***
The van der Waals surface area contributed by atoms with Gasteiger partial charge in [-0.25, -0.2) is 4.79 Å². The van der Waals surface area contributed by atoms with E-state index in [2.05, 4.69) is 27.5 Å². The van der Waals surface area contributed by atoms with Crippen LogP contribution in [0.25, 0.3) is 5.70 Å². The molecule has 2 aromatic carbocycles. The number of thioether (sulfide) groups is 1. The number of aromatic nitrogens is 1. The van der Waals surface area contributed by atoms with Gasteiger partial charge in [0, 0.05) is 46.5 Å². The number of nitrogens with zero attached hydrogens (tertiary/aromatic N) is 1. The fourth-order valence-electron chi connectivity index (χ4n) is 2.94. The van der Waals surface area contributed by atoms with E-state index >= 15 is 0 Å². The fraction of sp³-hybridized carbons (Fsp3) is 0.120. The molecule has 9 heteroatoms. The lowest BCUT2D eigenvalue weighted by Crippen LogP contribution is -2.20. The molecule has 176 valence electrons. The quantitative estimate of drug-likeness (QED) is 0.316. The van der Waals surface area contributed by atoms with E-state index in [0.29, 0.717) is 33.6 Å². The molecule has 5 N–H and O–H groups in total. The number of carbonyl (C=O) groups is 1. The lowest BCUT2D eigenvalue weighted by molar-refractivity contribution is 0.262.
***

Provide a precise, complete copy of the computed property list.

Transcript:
The van der Waals surface area contributed by atoms with Gasteiger partial charge in [-0.25, -0.2) is 4.79 Å². The van der Waals surface area contributed by atoms with E-state index in [2.05, 4.69) is 27.5 Å². The van der Waals surface area contributed by atoms with Crippen LogP contribution in [0.25, 0.3) is 5.70 Å². The molecule has 2 aromatic carbocycles. The number of thioether (sulfide) groups is 1. The number of aromatic nitrogens is 1. The van der Waals surface area contributed by atoms with Gasteiger partial charge in [0, 0.05) is 46.5 Å². The number of nitrogens with zero attached hydrogens (tertiary/aromatic N) is 1. The fourth-order valence-electron chi connectivity index (χ4n) is 2.94. The van der Waals surface area contributed by atoms with E-state index >= 15 is 0 Å². The fraction of sp³-hybridized carbons (Fsp3) is 0.120. The molecule has 9 heteroatoms. The lowest BCUT2D eigenvalue weighted by Crippen LogP contribution is -2.20. The molecule has 176 valence electrons. The quantitative estimate of drug-likeness (QED) is 0.316. The van der Waals surface area contributed by atoms with E-state index in [0.29, 0.717) is 33.6 Å². The molecule has 5 N–H and O–H groups in total. The number of carbonyl (C=O) groups is 1. The lowest BCUT2D eigenvalue weighted by molar-refractivity contribution is 0.262.